10 July 2013

I learned a lot in music school, but it often seems that my real education began as soon as I graduated and started working. Perhaps things are different nowadays, but back when I was an undergrad, conservatories were preparing students for careers they were unlikely ever to have. Instrumentalists were studying to be soloists, singers were training to be opera stars, and so on. And here we all are now - those of us who didn’t die or give up music altogether - playing in pit orchestras, singing backup, teaching, copying, proofreading, etc. And we’re grateful!

One of the useful skills I did not learn in college was how to collaborate. And what an important skill that is. If you write a piece and are lucky enough to get someone to rehearse and perform it, you will be collaborating with them. If you garner a commission, you’ll be collaborating with your patron as well as the performers. If you write vocal music or a theater piece, you’ll either collaborate with another creative person, or limit yourself to setting texts by dead poets whose work is out of copyright. And if your theater piece gets produced, you’ll be collaborating with producers, directors, choreographers, designers, actors, dancers, and musicians.

I’m slowly learning that talent and ability only account for maybe 25% of a successful professional career. The other 75% is your political and diplomatic skills. The ratio may even be more like 80/20 or 90/10. A prominent contractor for Broadway shows told me that if he had the choice of hiring a great player with an attitude or a slightly-less-great player who was pleasant and cooperative, he’d hire the supposedly lesser player every time.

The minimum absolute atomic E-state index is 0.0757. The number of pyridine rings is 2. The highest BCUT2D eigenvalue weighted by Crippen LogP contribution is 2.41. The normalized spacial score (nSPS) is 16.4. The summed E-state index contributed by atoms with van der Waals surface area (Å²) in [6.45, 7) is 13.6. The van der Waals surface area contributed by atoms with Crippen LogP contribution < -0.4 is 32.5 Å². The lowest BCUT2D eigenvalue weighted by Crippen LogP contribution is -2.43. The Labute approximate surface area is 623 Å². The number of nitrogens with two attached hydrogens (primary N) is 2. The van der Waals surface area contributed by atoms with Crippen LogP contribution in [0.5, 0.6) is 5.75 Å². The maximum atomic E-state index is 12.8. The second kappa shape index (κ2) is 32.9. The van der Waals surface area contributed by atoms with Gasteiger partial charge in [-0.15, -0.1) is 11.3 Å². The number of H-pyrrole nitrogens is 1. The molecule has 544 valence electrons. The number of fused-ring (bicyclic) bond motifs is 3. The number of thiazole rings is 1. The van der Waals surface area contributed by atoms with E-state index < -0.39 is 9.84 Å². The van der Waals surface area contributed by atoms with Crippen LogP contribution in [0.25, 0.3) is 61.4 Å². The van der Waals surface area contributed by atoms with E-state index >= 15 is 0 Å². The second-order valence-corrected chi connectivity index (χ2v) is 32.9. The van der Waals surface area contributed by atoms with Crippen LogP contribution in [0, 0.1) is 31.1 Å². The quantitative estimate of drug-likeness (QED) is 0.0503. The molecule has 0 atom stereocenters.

The key to collaboration is compromise. Compromise means no one gets everything he or she wants. Compromise sometimes means sacrificing your ideals. But if you want your work to be seen and heard, it’s very necessary to team up with people who can do things you cannot do, and it’s best if they feel they are working with you, not working for you.

I’ve worked on a bunch of musical theater projects, and the word “team” gets used a lot. Like any team, there are people with different skills and areas of expertise, and, ideally, they are pulling in the same direction towards a common goal. A team that has trust, communication and esprit de corps is much more likely to reach their goal than a team where there’s tension, and the members are in competition with each other. At any time, someone on the team will be carrying the ball, so to speak, and it’s up to the other team members to stay out of the way, as well as clear a path. Every now and then, the ball will be thrown to you, and then it’s up to you to run with it, shoot, and score.

Have you ever played on a team where one player considers himself to be “the star”? I have, and it’s not fun or rewarding. If you can possibly help it, don’t be that player.